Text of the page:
Le Corbusier, on the other hand, is too often blamed for drab high-rise blocks. But regardless of how well his followers across Europe interpreted his ideas, Le Corbusier’s vision for cities was about high quality residential blocks that also contained shops and leisure amenities and were surrounded by parkland – the original mixed use development if you like. His most famous building, Marseille’s Unite d’Habitation, consisted of 337 apartments with views of the mountains and the sea together with shops, a restaurant and a nursery school. The building was originally intended to be public housing, but the French government eventually sold off the flats to recoup costs. Alton West Estate in Roehampton and Park Hill in Sheffield are just some of the examples of Le Corbusier’s influence on the design of post-war council housing here in the UK.

Building homes for a serious business in post-war Britain. Under Attlee’s 1945 Labour Government, 700,000 new council homes were completed. In 1952, the largest architectural practice in the World was at London County Council, with 1,577 staff including 350 professional architects and trainees. These were the days of consensus, and very quickly Tory governments were actually competing with Labour governments about who could built the most council homes.

Some of the council homes built post-war have stood the test of time better than others. But what’s not in doubt is that building council homes on such a scale immeasurably changed the lives of so many families in desperate need of a decent, secure and affordable home. And so many of the post-war modernist high-rise blocks so despised by Jacobs quickly took on the organic self-organising traits that she held in such high regard and have become some of the most enduring and closely-knit communities in London.

Fast forward to 2019 and Right To Buy continues to decimate council housing stock, but perversely home ownership seems more out of reach than ever for so many. An entire generation is being forced to embrace long term private ting in a country that has some weakest protections for private tenants in Europe. Meanwhile, government spending on building new homes fell from £11.4bn in 2009 to just £5.3bn in 2015 – from 0.7 per cent to 0.2 per cent of GDP – and since then, the housing minister’s desk has been occupied by no fewer than six people.


So what would a comprehensive drive for new council and social housing on the scale of the 1945 government’s efforts look like in 2019?

Lubetkin, the architect responsible for Islington’s Spa Green Estate and Bevin Court, summed up the spirit of post-war council home building with his maxim that “nothing is too good for ordinary people”. It’s a vision that we’re trying to recreate through our own council home building programme in Islington.

One of the best opportunities for small council home building schemes is to expand upon existing communities. The vast majority of Islington’s new council housing takes the form of infill, construction on existing estates; in unloved spaces, in old garages, and in old undercrofts. These projects often involve landscaping and new amenities to enhance rather than reinvent local communities. We have built community centres and even rebuilt a library as part of council housing schemes. One Tenants’ and Residents’ Association had an idea for a new specialist over 55s block for the older residents of the estate who wanted to stay in their community.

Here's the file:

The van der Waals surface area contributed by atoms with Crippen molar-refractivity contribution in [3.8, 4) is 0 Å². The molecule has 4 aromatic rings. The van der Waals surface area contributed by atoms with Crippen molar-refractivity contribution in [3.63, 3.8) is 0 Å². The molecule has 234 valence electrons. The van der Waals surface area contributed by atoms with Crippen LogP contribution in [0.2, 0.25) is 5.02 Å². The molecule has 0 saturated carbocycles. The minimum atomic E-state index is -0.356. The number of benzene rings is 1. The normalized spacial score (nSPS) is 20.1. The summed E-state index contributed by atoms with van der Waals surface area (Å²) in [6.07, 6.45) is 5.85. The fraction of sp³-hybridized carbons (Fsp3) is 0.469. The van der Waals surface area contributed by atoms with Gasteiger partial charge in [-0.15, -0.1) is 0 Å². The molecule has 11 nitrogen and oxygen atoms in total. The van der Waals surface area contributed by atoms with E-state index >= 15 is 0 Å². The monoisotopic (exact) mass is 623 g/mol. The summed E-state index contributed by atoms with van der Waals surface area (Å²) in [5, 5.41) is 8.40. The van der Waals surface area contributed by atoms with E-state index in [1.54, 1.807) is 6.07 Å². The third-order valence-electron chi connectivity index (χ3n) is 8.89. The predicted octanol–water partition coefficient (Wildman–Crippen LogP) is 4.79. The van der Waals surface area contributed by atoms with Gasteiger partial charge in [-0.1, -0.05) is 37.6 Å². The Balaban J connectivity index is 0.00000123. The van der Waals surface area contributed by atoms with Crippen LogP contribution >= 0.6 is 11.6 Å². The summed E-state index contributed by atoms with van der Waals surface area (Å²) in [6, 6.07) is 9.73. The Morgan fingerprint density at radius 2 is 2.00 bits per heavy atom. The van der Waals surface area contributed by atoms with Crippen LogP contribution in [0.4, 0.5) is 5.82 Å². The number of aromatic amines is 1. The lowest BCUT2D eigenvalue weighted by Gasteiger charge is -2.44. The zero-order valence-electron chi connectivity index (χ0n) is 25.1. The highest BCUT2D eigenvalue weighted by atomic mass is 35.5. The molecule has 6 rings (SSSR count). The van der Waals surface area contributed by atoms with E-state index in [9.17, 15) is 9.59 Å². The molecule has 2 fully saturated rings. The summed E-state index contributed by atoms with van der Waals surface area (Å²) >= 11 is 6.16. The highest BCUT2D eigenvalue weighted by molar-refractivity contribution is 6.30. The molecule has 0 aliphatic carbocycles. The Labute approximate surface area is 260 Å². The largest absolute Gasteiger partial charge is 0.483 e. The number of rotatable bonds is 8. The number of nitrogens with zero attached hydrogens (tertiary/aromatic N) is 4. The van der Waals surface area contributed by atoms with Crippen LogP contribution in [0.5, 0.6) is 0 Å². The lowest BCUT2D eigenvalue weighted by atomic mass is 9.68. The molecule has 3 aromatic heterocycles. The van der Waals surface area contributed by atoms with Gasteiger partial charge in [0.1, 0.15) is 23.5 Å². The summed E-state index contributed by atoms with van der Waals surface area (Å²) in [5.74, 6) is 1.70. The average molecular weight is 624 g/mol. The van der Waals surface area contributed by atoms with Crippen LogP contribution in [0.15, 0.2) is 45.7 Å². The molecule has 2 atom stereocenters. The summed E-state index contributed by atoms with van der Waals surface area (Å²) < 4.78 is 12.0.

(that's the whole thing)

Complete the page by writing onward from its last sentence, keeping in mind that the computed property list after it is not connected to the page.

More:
But there’s a place for large-scale place making as well. When the Ministry of Justice closed Holloway Prison and announced that the site would be sold, Islington Council published a Supplementary Planning Document (SPD) on the site. We had one aim – to send a clear signal to the market that anyone who was looking at buying the site needed to be aware of their planning obligations. Most importantly, any development on the site needed to include at least 50 per cent genuinely affordable homes. The speculation around the site came to an end on 8 March this year when Peabody Housing Association announced that it had bought it. It has committed to going well above and beyond our planning requirements, by making 600 out of a total 1000 homes genuinely affordable homes, including 420 homes for social rent. We need to see more detail on what they are proposing but this is potentially brilliant for the borough. A local grassroots group, Community Plan for Holloway, have been instrumental in ensuring that the community’s voice is heard since the site was sold.

To recreate the scale of the massive post-war council home building programmes would require a Jane Jacobs inspired level of community activism combined with the architectural idealism of Le Corbusier. But it would also need the political will from central government to help local authorities get council housing built. And that, sadly, feels as far away as ever.

Diarmaid Ward is a Labour councillor and the executive member for housing & development at the London Borough of Islington.